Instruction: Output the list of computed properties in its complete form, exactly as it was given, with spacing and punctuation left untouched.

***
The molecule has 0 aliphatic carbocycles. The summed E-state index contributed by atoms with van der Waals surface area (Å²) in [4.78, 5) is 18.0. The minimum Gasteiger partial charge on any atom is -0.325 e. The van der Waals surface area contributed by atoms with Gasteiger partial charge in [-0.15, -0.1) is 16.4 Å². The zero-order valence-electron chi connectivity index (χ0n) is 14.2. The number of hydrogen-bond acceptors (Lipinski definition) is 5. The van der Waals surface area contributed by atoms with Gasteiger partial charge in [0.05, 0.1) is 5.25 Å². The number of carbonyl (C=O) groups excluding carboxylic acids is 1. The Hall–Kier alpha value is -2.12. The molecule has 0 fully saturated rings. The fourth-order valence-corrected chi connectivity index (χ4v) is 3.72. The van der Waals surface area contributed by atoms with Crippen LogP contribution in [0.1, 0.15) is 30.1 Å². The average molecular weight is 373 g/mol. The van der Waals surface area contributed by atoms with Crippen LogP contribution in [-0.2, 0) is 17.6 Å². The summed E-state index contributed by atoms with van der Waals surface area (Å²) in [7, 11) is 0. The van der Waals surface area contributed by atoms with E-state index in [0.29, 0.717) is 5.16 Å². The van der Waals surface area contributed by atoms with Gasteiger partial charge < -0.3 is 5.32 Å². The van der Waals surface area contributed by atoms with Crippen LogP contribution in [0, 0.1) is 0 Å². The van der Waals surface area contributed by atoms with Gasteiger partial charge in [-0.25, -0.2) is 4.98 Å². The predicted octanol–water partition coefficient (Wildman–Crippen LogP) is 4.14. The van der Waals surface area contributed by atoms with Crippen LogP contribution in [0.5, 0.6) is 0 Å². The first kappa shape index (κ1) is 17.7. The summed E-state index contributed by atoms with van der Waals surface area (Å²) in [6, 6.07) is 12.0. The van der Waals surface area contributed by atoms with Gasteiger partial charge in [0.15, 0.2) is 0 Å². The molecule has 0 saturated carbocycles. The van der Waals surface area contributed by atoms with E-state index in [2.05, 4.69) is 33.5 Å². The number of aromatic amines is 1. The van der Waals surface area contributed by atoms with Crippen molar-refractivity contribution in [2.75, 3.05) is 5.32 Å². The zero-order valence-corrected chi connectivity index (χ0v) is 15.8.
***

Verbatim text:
The molecule has 0 aliphatic carbocycles. The summed E-state index contributed by atoms with van der Waals surface area (Å²) in [4.78, 5) is 18.0. The minimum Gasteiger partial charge on any atom is -0.325 e. The van der Waals surface area contributed by atoms with Gasteiger partial charge in [-0.15, -0.1) is 16.4 Å². The zero-order valence-electron chi connectivity index (χ0n) is 14.2. The number of hydrogen-bond acceptors (Lipinski definition) is 5. The van der Waals surface area contributed by atoms with Gasteiger partial charge in [0.05, 0.1) is 5.25 Å². The number of carbonyl (C=O) groups excluding carboxylic acids is 1. The Hall–Kier alpha value is -2.12. The molecule has 0 fully saturated rings. The fourth-order valence-corrected chi connectivity index (χ4v) is 3.72. The van der Waals surface area contributed by atoms with Crippen LogP contribution in [0.1, 0.15) is 30.1 Å². The average molecular weight is 373 g/mol. The van der Waals surface area contributed by atoms with Crippen LogP contribution in [-0.2, 0) is 17.6 Å². The summed E-state index contributed by atoms with van der Waals surface area (Å²) in [7, 11) is 0. The van der Waals surface area contributed by atoms with E-state index in [0.29, 0.717) is 5.16 Å². The van der Waals surface area contributed by atoms with Gasteiger partial charge < -0.3 is 5.32 Å². The van der Waals surface area contributed by atoms with Crippen LogP contribution in [0, 0.1) is 0 Å². The van der Waals surface area contributed by atoms with Gasteiger partial charge in [-0.25, -0.2) is 4.98 Å². The predicted octanol–water partition coefficient (Wildman–Crippen LogP) is 4.14. The van der Waals surface area contributed by atoms with Crippen LogP contribution in [0.5, 0.6) is 0 Å². The first kappa shape index (κ1) is 17.7. The summed E-state index contributed by atoms with van der Waals surface area (Å²) in [6, 6.07) is 12.0. The van der Waals surface area contributed by atoms with Gasteiger partial charge in [0.15, 0.2) is 0 Å². The molecule has 0 saturated carbocycles. The van der Waals surface area contributed by atoms with E-state index in [2.05, 4.69) is 33.5 Å². The number of aromatic amines is 1. The van der Waals surface area contributed by atoms with Crippen molar-refractivity contribution in [2.75, 3.05) is 5.32 Å². The zero-order valence-corrected chi connectivity index (χ0v) is 15.8.